The weather Gods were smiling on us for the three days of the Scottish Open Boat Championship held over 4th, 5th, and 6th September, 2014 and fished out of Stromness. With thirty anglers assembled from Shetland, Orkney, Caithness, the Western Isles, Inverness and the Scottish west coast, it was an enjoyable and social event contested by some of the best sea anglers in Scotland.
Day one saw the three boats dispersed south along the west shore of Hoy or five miles out into the Atlantic to the deep marks. The slower boats were stuck with their initial decisions while the faster boat enjoyed the compromise and tried both options. Fishing started slowly on the deep but improved as the tide picked up in the afternoon with big conditioned ling putting up a strong fight on the thin line. The spectacular sight of a thirty foot minke whale breaking the surface little more than ten feet from the boat was memorable for all. At the weight of a ton per foot that was a pretty big spectacle. In at Rora Head, cod, pollock, and good ling were on offer if the drift could be controlled along the rocky outcrop. Red gurnards and spotted dogfish indicated that sand was below and that adjustments in position were needed. “Beginners luck” was surely operating because the biggest fish of the day was tempted by the beginner’s bait half a mile out from the head. Further into Rackwick, at the Yellow Kist, the pirkers could come to the fore in the shallower water – the one next to me was making a good job among the cod anyway. At the end of the first day, with the scores added and converted to percentages within the group on each side of the boat, five competitors had 100% and Ronnie Campbell from the west coast had the heaviest fish, a Rora ling.
More wind on day two restricted the boats to the inshore marks with Rora and the north Hoy shore for the slower while the fast boat went south as far as Little Rackwick and the Berry. White water over the bows among the tide in Hoy Sound gave some of the fishers their morning shower – something they’d rather have done without judging from the noises coming from forward. None of them seemed to be into the Facebook craze of ice-water drenching! Specimens sized red gurnard and wrasse were evident at the weigh-in while the lesser spotted dogs and the spurdogs had been returned to the ocean.
Ling, cod and pollock were the main catch and Ronnie was among the big fish again. By this time only two anglers were holding a score of 200%.
Day three, with its earlier start, was calm and again one boat visited the Atlantic deep looking for big ling. The others concentrated on Rackwick Bay from the Kist down to the Berry. It seemed like a day at the nursery for the deep boat as many of the ling were too small to score and action was slow until a change of tide provoked the bigger adults into feeding – but that was in the last half an hour. The slow fishing out here allowed the anglers time to view a brief visit by cruising dolphins and the storm petrels and sooty shearwaters feeding on the surface of the vast ocean. The exception to the low scoring was the four tusk caught in the deep water. They are locally rare, but in this competition, high-scoring fish.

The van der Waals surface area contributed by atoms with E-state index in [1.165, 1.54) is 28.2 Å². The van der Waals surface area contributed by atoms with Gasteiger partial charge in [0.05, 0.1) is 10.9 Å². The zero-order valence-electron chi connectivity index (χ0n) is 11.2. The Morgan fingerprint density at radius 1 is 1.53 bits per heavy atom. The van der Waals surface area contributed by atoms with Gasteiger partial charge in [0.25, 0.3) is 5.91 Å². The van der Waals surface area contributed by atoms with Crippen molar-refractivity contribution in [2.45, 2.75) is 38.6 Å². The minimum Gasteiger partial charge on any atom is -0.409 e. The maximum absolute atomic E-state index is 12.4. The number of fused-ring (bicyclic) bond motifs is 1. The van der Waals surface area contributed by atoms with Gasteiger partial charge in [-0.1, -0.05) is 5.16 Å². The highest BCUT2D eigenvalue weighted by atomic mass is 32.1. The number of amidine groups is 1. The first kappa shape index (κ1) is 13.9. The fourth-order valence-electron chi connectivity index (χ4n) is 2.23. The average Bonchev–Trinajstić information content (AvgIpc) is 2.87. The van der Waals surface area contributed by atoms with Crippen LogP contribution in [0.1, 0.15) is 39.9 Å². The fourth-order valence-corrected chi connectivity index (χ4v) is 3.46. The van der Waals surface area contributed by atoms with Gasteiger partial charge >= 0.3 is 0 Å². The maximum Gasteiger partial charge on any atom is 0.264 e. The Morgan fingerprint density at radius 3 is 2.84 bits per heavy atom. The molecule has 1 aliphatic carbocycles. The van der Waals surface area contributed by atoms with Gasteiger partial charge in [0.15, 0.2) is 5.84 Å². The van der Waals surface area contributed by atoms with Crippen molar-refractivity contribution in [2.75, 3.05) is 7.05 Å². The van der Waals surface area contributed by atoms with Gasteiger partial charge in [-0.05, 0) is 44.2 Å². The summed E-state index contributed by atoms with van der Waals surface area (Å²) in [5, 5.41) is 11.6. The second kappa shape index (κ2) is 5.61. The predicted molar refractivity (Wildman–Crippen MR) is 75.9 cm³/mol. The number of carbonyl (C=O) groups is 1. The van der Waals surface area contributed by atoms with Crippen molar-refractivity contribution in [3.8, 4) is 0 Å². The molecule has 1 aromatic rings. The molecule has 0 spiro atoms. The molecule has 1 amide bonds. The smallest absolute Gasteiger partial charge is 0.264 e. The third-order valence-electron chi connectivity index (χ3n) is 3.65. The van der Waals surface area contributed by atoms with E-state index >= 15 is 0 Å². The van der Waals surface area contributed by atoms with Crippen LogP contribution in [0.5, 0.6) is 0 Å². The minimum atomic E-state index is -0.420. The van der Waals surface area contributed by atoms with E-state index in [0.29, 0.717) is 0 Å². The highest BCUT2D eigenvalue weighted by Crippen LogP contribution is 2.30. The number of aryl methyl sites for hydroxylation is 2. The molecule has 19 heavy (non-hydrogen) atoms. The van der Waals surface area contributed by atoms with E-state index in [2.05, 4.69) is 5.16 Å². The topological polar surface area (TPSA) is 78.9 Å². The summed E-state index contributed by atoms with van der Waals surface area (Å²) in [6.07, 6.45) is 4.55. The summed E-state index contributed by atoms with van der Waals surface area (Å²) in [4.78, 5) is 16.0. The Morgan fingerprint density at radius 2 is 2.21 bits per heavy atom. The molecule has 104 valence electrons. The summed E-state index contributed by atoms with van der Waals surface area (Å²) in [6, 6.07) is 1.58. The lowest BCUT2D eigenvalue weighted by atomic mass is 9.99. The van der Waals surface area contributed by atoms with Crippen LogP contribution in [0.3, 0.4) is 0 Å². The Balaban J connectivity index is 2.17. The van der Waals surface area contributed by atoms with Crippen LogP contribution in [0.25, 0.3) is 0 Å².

The closer boats fared better with good catches and Ronnie was doing his usual with a monster cod which was the heaviest for that day and for the contest overall.
By this time only one angler had 300% having won his side of the boat on all three days. Well done to Mark Duncan from Shetland who is a regular competitor in Orkney.
Results – With a maximum score of 300% first place went to Mark Duncan
2nd – Alistair Forsythe with 258.42%
3rd – Willie Orrock with 257.61%
A cod weighing 5.95kg was the heaviest fish for Ronnie Campbell
Best senior angler was Eddie Hughes with 193.59%
Highest placed local angler was Gerry Wilson with205.43%
Best lady angler was Nikki Thompson with 89.54%
Best two-man team was Mark Duncan along with his Shetland team-mate, Laurence Williamson.
Best 4-man team was Mark and Laurence joined by Gus McKenzie and Alistair Forsythe.
Stevie Souter had the highest points score for an individual day with 190pts on day three.
John Spiers had the best specimen fish, a red gurnard which was 65% of the Scottish record.
The Orkney Islands Sea Angling Association would like to thank the skippers and crew of the three boats taking part. Kenny Peace from the Crusader and his crewman, Billy Hough. Andy Cuthbertson from the Challenger, and Roy Anderson from the Welcome Home with Arthur Cook and Bertie Robertson as his crew on various days. Many thanks to the Ferry Inn for provision of facilities for the registration night, for welcome soup at the pier at the weigh-in each day and for a lovely reception meal at the end. For the use of their facilities on the pier, we thank the Orkney Fishermen’s Society. While we, the anglers enjoyed ourselves out on the boats, the pier helpers organised the things ashore, and we thank them all for their unseen work. Totally unseen, but nonetheless very important, we thank Davie Guthrie who, on the technical side, made additions to our computer program to cope with the scoring changes which we introduced. I heard no complaints about the changes to the new scoring system which rewarded bigger sized fish and gave points for far more species so assume they met with approval.
Finally, thanks to the anglers themselves for competing so well and making this a friendly and sociable event for us here in Orkney. Come back next year and we’ll do it all again.